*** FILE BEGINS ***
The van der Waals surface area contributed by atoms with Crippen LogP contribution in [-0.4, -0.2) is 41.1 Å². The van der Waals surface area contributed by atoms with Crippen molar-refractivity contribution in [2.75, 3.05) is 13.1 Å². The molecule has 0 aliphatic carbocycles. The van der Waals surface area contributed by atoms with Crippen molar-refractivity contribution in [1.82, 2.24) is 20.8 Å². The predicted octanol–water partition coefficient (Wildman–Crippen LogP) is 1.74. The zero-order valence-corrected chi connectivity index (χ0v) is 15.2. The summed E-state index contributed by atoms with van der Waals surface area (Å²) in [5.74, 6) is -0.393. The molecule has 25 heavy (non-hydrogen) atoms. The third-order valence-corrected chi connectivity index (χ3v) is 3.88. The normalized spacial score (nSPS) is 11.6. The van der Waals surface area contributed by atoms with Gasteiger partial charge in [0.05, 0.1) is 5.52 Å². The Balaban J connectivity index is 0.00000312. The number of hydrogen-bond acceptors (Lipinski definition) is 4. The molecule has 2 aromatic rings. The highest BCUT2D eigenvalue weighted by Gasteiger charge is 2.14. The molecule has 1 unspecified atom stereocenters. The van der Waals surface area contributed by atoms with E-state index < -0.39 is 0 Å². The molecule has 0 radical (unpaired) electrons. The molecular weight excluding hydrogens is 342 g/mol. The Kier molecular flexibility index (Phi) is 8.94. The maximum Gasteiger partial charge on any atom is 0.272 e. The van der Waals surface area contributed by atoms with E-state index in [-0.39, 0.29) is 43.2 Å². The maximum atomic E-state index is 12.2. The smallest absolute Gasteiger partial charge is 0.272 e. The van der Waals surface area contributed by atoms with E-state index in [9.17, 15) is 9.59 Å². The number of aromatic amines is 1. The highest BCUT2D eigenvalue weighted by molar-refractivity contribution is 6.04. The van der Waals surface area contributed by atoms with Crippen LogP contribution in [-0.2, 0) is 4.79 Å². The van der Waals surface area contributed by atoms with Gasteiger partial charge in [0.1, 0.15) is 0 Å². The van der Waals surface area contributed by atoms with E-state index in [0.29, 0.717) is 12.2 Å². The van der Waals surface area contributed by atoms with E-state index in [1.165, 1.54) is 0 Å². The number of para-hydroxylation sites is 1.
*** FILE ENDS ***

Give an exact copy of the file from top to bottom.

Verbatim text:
The van der Waals surface area contributed by atoms with Crippen LogP contribution in [-0.4, -0.2) is 41.1 Å². The van der Waals surface area contributed by atoms with Crippen molar-refractivity contribution in [2.75, 3.05) is 13.1 Å². The molecule has 0 aliphatic carbocycles. The van der Waals surface area contributed by atoms with Crippen molar-refractivity contribution in [1.82, 2.24) is 20.8 Å². The predicted octanol–water partition coefficient (Wildman–Crippen LogP) is 1.74. The zero-order valence-corrected chi connectivity index (χ0v) is 15.2. The summed E-state index contributed by atoms with van der Waals surface area (Å²) in [5.74, 6) is -0.393. The molecule has 25 heavy (non-hydrogen) atoms. The third-order valence-corrected chi connectivity index (χ3v) is 3.88. The normalized spacial score (nSPS) is 11.6. The van der Waals surface area contributed by atoms with Gasteiger partial charge in [0.05, 0.1) is 5.52 Å². The Balaban J connectivity index is 0.00000312. The number of hydrogen-bond acceptors (Lipinski definition) is 4. The molecule has 2 aromatic rings. The highest BCUT2D eigenvalue weighted by Gasteiger charge is 2.14. The molecule has 1 unspecified atom stereocenters. The van der Waals surface area contributed by atoms with E-state index < -0.39 is 0 Å². The molecule has 0 radical (unpaired) electrons. The molecular weight excluding hydrogens is 342 g/mol. The Kier molecular flexibility index (Phi) is 8.94. The maximum Gasteiger partial charge on any atom is 0.272 e. The van der Waals surface area contributed by atoms with E-state index in [-0.39, 0.29) is 43.2 Å². The maximum atomic E-state index is 12.2. The smallest absolute Gasteiger partial charge is 0.272 e. The van der Waals surface area contributed by atoms with E-state index in [9.17, 15) is 9.59 Å². The number of aromatic amines is 1. The highest BCUT2D eigenvalue weighted by molar-refractivity contribution is 6.04. The van der Waals surface area contributed by atoms with Crippen LogP contribution in [-0.2, 0) is 4.79 Å². The van der Waals surface area contributed by atoms with Gasteiger partial charge in [0.1, 0.15) is 0 Å². The van der Waals surface area contributed by atoms with E-state index in [0.29, 0.717) is 12.2 Å². The van der Waals surface area contributed by atoms with E-state index in [1.165, 1.54) is 0 Å². The number of para-hydroxylation sites is 1.